Henry Kaiser, Dr. Cheryl Leonard, Greg Neri, and Glenn McClure, three artistic explorers, share their experiences in Antarctica and the musical inspirations they've discovered there.
Antarctica is often described as a “silent continent” — the absence of noise pollution is striking and surprising for first-time visitors, especially urban dwellers. However the “silent” Antarctic natural soundscape is full of interesting sounds, that are heard nowhere else on Earth. Antarctic “silence” has yet another meaning when considering the complete absence of human indigenous music traditions on the continent. The Antarctic Artists & Writers Program has supported a growing number of composers and musicians interested in exploring sounds inherent in the Antarctic landscape. Cheryl E. Leonard uses field recordings and instruments built with penguin bones and other natural materials found in Antarctica for her intricate compositions. Henry Kaiser uses experimental guitar music to create improvisations for the mesmerizing video footage he records during his scientific ice diving in Antarctica. Author Greg Neri captured Antarctic experiences in a three published works for students. Glenn McClure translates scientific data into classical compositions through the process of sonification. During this event, they will present their unique practices through pre-recorded performances and engage in a conversation about Antarctica’s surprisingly rich soundscapes.
Henry Kaiser is a guitarist, composer, and musical explorer. In 2001, Kaiser spent two and a half months in Antarctica on a National Science Foundation Antarctic Artists and Writers Program grant. He subsequently returned for twelve more visits to work as a research diver. His underwater camera work was featured in two Herzog films, The Wild Blue Yonder (2005) and Encounters at the End of the World (2007), which he also produced, and for which he and Lindley composed the score. Kaiser served as music producer for Herzog's Grizzly Man (2005) and was nominated for an Academy Award for his work as a producer on Encounters at the End of the World.
Cheryl is a San Francisco-based composer, performer, field recordist, and instrument builder whose works investigate sounds, structures, and objects from the natural world. Her projects cultivate stones, wood, water, ice, sand, shells, feathers, and bones as musical instruments, and often feature one-of-a-kind sculptural instruments and field recordings from remote locales. Leonard is fascinated by the subtle textures and intricacies of sounds, especially very quiet phenomena. She uses microphones to uncover and explore micro-aural worlds within her sound sources, and develops compositions that highlight the unique voices she discovers. Structurally and thematically, her creations often reflect on natural phenomena and processes. Her recent work focuses on environmental issues, especially climate change in the polar regions and California and the extinction of species.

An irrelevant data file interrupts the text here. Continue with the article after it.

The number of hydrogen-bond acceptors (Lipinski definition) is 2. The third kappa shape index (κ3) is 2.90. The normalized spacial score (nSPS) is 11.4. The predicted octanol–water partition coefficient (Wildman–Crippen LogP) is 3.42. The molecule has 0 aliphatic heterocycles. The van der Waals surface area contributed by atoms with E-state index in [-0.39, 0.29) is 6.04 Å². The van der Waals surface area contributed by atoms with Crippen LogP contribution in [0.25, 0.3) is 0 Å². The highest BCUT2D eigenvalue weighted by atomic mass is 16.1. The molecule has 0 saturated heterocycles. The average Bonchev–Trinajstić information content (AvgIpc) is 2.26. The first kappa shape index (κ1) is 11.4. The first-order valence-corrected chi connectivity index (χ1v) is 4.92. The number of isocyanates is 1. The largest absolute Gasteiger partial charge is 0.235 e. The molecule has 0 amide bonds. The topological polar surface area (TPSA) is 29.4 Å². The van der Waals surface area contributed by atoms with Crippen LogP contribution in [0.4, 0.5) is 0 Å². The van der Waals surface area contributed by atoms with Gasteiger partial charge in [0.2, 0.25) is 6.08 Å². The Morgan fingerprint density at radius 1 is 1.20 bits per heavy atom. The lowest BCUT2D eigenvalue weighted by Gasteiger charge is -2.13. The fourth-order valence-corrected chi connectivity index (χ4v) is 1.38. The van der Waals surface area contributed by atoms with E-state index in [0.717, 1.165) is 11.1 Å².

G. Neri is the Coretta Scott King honor-winning author of Yummy: the Last Days of a Southside Shorty and the recipient of the Lee Bennett Hopkins Promising Poet Award for his free-verse novella, Chess Rumble. His books have been translated into multiple languages in over 25 countries. They include Tru & Nelle, Grand Theft Horse, Hello, I'm Johnny Cash, and Ghetto Cowboy, which was made into the upcoming movie, Concrete Cowboy, starring Idris Elba. In 2017, he was awarded the first of two National Science Foundation grants that sent him to Antarctica. Prior to becoming a writer, Neri was a filmmaker, an animator/illustrator, a digital media producer, and one of the creators of The Truth anti-smoking campaign. He is currently co-chair of the Antarctic Artists and Writers Collective and writes full-time while living on the Gulf Coast of Florida with his wife and daughter. You can find him online at www.gneri.com.
Glenn McClure serves on the faculties of both SUNY Geneseo and the Eastman School of Music. Recently, he concluded work on a National Science Foundation Artists & Writers Fellowship with Peter Bromirski and his associates from the University of California San Diego’s Scripps Institution of Oceanography. Bromirski is the principal investigator on the project, which is employing seismic sensors on the Ross Ice Shelf to better understand the Antarctic melting process and the viability of the shelf.
He will use a mathematical conversion process to bring the infragravity sound wave data into the hearing range, generating material for music that he hopes to fill concert halls with the messages buried deep in the ice.